Annapolis (May 7, 2014) – Three candidates for the Democratic nomination for Governor met this evening for what should have been a conversation heavy on economics and in the end there was really no highlights for small business owners, said the National Federation of Independent Business (NFIB).
“Maryland is ranked poorly as a place to do business and small business is the key to our prosperity,” said Jessica Cooper, NFIB State Director. “The candidates this evening spent almost as much time debating the name of the Redskins as they did the economy and we think that’s disappointing.”
The candidates were asked early on about their plans to make Maryland more competitive. Lt. Governor Brown said he’d create a special commission to study regulations and taxes. Attorney General Gansler suggested targeted tax cuts for favored companies, like high tech firms. And Heather Mizeur proposed resurrecting the millionaire’s tax to give a tax cut to small businesses.
“The Gallup organization released a survey last week showing that almost half of Marylanders would leave if they could and a plurality of those people are looking for better economic opportunities,” said Cooper. “Based on what we heard this evening, none of the candidates appear to appreciate the depth of our problem.”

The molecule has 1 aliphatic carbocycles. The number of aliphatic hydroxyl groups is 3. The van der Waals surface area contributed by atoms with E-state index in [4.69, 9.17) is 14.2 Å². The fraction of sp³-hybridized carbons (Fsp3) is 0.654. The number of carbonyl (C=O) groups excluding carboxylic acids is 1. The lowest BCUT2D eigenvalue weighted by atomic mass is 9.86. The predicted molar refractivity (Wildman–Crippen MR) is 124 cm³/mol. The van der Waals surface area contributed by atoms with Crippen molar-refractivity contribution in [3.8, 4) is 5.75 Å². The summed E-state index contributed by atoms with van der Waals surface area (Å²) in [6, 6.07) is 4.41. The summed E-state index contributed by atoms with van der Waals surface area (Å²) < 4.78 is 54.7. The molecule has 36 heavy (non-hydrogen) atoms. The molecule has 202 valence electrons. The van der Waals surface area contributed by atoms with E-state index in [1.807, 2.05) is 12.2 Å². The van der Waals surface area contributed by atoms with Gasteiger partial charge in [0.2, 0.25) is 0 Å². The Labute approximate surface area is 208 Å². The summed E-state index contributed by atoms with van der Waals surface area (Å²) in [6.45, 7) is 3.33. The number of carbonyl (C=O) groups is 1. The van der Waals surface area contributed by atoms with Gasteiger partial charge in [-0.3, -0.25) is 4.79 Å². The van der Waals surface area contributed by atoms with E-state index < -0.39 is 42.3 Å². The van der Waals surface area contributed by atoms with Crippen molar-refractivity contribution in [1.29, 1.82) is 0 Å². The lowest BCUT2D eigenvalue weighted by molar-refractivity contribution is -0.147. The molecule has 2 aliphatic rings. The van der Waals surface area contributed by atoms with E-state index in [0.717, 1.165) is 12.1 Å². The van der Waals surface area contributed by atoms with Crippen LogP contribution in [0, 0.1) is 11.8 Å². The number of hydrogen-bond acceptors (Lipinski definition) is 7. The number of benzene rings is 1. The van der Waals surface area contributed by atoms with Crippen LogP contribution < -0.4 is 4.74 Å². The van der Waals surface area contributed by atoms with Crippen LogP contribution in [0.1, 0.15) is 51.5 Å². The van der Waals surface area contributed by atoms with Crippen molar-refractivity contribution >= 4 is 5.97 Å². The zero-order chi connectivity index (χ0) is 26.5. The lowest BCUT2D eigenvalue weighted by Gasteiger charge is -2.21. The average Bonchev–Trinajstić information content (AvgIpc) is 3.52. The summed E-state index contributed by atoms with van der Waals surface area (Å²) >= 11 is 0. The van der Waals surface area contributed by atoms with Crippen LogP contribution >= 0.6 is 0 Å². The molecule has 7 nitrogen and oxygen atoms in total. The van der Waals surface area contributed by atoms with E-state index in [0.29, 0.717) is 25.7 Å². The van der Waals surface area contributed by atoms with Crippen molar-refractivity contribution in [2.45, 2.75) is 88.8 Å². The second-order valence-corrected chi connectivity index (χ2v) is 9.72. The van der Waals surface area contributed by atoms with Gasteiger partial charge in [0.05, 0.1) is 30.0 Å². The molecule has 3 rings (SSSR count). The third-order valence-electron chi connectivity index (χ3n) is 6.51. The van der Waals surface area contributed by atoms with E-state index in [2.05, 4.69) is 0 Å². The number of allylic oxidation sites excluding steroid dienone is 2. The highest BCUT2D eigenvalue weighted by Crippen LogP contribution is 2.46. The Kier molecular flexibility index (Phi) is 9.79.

Cooper noted that the minimum wage increase, which boosted labor costs for small employers by 37 percent, will dampen the demand for workers on the bottom rungs of the ladder. Those are exactly the people whom the candidates would claim to care about and yet all of them supported the increase.
Also, said Cooper, none of the candidates presented tax reform plans that would move the needle in Maryland.
“We heard some talk of corporate tax cuts and targeted tax cuts for high-tech firms, and with all due respect I think they miss the mark,” she said. “Most small businesses pay income taxes, not corporate taxes, and most aren’t in the high-tech sector. We need broad tax reform to create more opportunities for people to start their own businesses and create more jobs.”
For more information about NFIB, please visit www.nfib.com.